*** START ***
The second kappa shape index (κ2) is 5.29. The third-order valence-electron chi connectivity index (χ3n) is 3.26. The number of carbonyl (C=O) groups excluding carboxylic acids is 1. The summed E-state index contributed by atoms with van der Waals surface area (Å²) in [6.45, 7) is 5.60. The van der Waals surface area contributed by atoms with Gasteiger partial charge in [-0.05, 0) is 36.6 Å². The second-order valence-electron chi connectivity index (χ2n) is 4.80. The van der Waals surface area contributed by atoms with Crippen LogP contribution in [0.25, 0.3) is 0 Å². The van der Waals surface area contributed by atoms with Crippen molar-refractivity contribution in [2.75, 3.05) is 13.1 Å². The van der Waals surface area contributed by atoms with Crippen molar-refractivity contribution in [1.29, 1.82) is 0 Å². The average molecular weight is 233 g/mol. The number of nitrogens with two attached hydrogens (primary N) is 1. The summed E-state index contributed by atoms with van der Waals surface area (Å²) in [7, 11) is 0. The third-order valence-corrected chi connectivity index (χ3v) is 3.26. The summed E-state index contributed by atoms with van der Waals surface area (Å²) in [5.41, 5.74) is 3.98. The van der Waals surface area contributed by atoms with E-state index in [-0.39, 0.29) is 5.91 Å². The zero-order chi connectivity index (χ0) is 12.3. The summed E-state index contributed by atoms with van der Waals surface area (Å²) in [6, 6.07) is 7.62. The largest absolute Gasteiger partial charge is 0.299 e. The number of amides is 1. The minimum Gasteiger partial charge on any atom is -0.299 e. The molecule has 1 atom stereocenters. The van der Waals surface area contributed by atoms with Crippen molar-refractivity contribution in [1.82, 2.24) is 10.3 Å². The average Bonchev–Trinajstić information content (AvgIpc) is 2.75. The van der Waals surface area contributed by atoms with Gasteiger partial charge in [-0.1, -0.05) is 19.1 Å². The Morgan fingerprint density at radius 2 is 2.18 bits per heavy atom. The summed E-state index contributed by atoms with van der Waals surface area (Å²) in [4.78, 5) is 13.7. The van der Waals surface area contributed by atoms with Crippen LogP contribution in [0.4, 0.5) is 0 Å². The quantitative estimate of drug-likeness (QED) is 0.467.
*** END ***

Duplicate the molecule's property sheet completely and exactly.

The second kappa shape index (κ2) is 5.29. The third-order valence-electron chi connectivity index (χ3n) is 3.26. The number of carbonyl (C=O) groups excluding carboxylic acids is 1. The summed E-state index contributed by atoms with van der Waals surface area (Å²) in [6.45, 7) is 5.60. The van der Waals surface area contributed by atoms with Gasteiger partial charge in [-0.05, 0) is 36.6 Å². The second-order valence-electron chi connectivity index (χ2n) is 4.80. The van der Waals surface area contributed by atoms with Crippen LogP contribution in [0.25, 0.3) is 0 Å². The van der Waals surface area contributed by atoms with Crippen molar-refractivity contribution in [2.75, 3.05) is 13.1 Å². The van der Waals surface area contributed by atoms with Crippen molar-refractivity contribution in [1.29, 1.82) is 0 Å². The average molecular weight is 233 g/mol. The number of nitrogens with two attached hydrogens (primary N) is 1. The summed E-state index contributed by atoms with van der Waals surface area (Å²) in [7, 11) is 0. The third-order valence-corrected chi connectivity index (χ3v) is 3.26. The summed E-state index contributed by atoms with van der Waals surface area (Å²) in [5.41, 5.74) is 3.98. The van der Waals surface area contributed by atoms with E-state index in [-0.39, 0.29) is 5.91 Å². The zero-order chi connectivity index (χ0) is 12.3. The summed E-state index contributed by atoms with van der Waals surface area (Å²) in [6, 6.07) is 7.62. The largest absolute Gasteiger partial charge is 0.299 e. The number of amides is 1. The minimum Gasteiger partial charge on any atom is -0.299 e. The molecule has 1 atom stereocenters. The van der Waals surface area contributed by atoms with Crippen molar-refractivity contribution in [1.82, 2.24) is 10.3 Å². The average Bonchev–Trinajstić information content (AvgIpc) is 2.75. The van der Waals surface area contributed by atoms with Gasteiger partial charge in [-0.1, -0.05) is 19.1 Å². The Morgan fingerprint density at radius 2 is 2.18 bits per heavy atom. The summed E-state index contributed by atoms with van der Waals surface area (Å²) in [4.78, 5) is 13.7. The van der Waals surface area contributed by atoms with Crippen LogP contribution in [0.4, 0.5) is 0 Å². The quantitative estimate of drug-likeness (QED) is 0.467.